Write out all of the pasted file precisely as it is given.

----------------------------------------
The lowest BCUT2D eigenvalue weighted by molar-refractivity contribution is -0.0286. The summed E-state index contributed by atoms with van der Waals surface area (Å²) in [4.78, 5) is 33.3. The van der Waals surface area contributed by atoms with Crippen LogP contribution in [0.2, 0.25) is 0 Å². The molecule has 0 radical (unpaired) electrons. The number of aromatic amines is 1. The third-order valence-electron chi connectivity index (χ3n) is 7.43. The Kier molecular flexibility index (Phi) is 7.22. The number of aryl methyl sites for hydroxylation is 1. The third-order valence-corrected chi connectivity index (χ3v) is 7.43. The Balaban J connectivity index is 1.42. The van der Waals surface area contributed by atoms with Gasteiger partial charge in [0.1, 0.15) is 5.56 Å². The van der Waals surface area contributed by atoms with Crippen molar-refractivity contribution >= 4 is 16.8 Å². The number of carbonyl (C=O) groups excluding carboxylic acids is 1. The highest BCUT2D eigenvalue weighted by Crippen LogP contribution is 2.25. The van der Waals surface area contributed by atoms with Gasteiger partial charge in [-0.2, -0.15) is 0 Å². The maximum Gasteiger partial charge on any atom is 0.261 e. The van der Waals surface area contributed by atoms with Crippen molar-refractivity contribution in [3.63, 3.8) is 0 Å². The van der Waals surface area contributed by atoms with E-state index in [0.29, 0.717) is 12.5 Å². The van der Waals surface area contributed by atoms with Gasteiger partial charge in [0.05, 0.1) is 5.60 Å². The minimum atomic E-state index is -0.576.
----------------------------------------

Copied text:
The lowest BCUT2D eigenvalue weighted by molar-refractivity contribution is -0.0286. The summed E-state index contributed by atoms with van der Waals surface area (Å²) in [4.78, 5) is 33.3. The van der Waals surface area contributed by atoms with Crippen LogP contribution in [0.2, 0.25) is 0 Å². The molecule has 0 radical (unpaired) electrons. The number of aromatic amines is 1. The third-order valence-electron chi connectivity index (χ3n) is 7.43. The Kier molecular flexibility index (Phi) is 7.22. The number of aryl methyl sites for hydroxylation is 1. The third-order valence-corrected chi connectivity index (χ3v) is 7.43. The Balaban J connectivity index is 1.42. The van der Waals surface area contributed by atoms with Gasteiger partial charge in [0.1, 0.15) is 5.56 Å². The van der Waals surface area contributed by atoms with Crippen molar-refractivity contribution >= 4 is 16.8 Å². The number of carbonyl (C=O) groups excluding carboxylic acids is 1. The highest BCUT2D eigenvalue weighted by Crippen LogP contribution is 2.25. The van der Waals surface area contributed by atoms with Gasteiger partial charge in [-0.2, -0.15) is 0 Å². The maximum Gasteiger partial charge on any atom is 0.261 e. The van der Waals surface area contributed by atoms with Crippen molar-refractivity contribution in [3.63, 3.8) is 0 Å². The van der Waals surface area contributed by atoms with E-state index in [0.29, 0.717) is 12.5 Å². The van der Waals surface area contributed by atoms with Gasteiger partial charge in [0.05, 0.1) is 5.60 Å². The minimum atomic E-state index is -0.576.